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  • Final version 2018

    Rights statement: This is the author’s version of a work that was accepted for publication in Brain Research. Changes resulting from the publishing process, such as peer review, editing, corrections, structural formatting, and other quality control mechanisms may not be reflected in this document. Changes may have been made to this work since it was submitted for publication. A definitive version was subsequently published in Brain Research, 1694, 2018 DOI: 10.1016/j.brainres.2018.04.031

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Liraglutide Attenuates the Depressive- and Anxiety-like Behaviour in the Corticosterone Induced Depression Model Via Improving Hippocampal Neural Plasticity

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<mark>Journal publication date</mark>1/09/2018
<mark>Journal</mark>Brain Research
Volume1694
Number of pages8
Pages (from-to)55-62
Publication statusPublished
Early online date27/04/18
Original languageEnglish

Abstract

Recent studies indicate that metabolic disorders such as diabetes and obesity are a major risk factor of psychiatric diseases. This relationship opens the opportunity to develop new antidepressant drugs by repurposing antidiabetic drugs. Previous research has demonstrated that GLP-1 analogs are neuroprotective in several neurological disease models including Alzheimer’s disease (AD), Parkinson’s disease (PD), and stroke. In addition, the GLP-1 analog liraglutide has been shown to promote neurogenesis, which is seen to play important roles in memory formation and cognitive and emotional processing. However, whether liraglutide is an effective antidepressant remains unknown. Therefore, we tested this hypothesis in the depression model of chronic administration of corticosterone (CORT) in mice and treated the animals daily with liraglutide (5 or 20nmol/kg ip.) to assess its therapeutic potential as an antidepressant. Behavioral studies showed that liraglutide administration attenuated depressive- and anxiety- like behaviors in this depression mouse model, and attenuated the hyperactivity induced by the stress hormone. Additionally, liraglutide treatment protected synaptic plasticity and reversed the suppression of hippocampal long-term potentiation induced by CORT administration, demonstrating synaptic protective effects of liraglutide. We also found that liraglutide treatment increased the cell density of immature neurons in the subgranular dentate gyrus region of the hippocampus. In addition, liraglutide prevented the CORT induced impairments and simultaneously increased the level of phosphorylated GSK3β in the hippocampus, which may be instrumental in the anti-depressant activity of liraglutide treatment. Taken together, liraglutide has the potential to act as a therapeutic treatment of depression.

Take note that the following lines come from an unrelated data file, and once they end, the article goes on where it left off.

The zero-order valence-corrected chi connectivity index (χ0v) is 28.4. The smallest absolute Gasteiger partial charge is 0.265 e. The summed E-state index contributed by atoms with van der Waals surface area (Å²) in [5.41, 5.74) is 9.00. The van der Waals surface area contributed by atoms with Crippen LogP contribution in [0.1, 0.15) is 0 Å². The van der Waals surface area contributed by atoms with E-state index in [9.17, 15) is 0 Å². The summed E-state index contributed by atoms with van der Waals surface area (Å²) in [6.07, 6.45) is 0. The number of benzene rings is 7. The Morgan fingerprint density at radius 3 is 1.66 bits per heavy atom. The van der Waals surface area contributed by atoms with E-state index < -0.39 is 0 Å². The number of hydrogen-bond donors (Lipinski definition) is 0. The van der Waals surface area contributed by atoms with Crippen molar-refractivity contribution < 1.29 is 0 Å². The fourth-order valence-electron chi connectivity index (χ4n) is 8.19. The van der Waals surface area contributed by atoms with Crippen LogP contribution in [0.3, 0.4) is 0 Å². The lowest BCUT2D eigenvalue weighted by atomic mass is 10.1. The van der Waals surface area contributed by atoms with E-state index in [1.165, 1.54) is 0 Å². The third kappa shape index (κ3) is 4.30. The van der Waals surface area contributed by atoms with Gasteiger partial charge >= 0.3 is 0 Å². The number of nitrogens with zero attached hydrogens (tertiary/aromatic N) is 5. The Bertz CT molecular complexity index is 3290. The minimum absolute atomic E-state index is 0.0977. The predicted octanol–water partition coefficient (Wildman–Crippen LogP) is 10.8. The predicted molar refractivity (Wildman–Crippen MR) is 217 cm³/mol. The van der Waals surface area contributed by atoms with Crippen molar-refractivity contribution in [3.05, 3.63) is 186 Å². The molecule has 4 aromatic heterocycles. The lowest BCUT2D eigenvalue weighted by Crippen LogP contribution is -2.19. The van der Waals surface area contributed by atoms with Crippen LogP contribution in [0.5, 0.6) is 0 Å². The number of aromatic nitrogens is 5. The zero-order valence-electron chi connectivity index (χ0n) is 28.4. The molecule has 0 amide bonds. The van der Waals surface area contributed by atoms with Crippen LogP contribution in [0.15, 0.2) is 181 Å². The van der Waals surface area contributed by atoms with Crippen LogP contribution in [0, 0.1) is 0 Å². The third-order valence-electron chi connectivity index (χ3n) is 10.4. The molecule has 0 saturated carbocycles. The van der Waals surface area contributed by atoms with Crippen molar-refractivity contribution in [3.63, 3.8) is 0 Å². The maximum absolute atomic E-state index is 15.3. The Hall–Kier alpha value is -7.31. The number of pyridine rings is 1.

Bibliographic note

This is the author’s version of a work that was accepted for publication in Brain Research. Changes resulting from the publishing process, such as peer review, editing, corrections, structural formatting, and other quality control mechanisms may not be reflected in this document. Changes may have been made to this work since it was submitted for publication. A definitive version was subsequently published in Brain Research, 1694, 2018 DOI: 10.1016/j.brainres.2018.04.031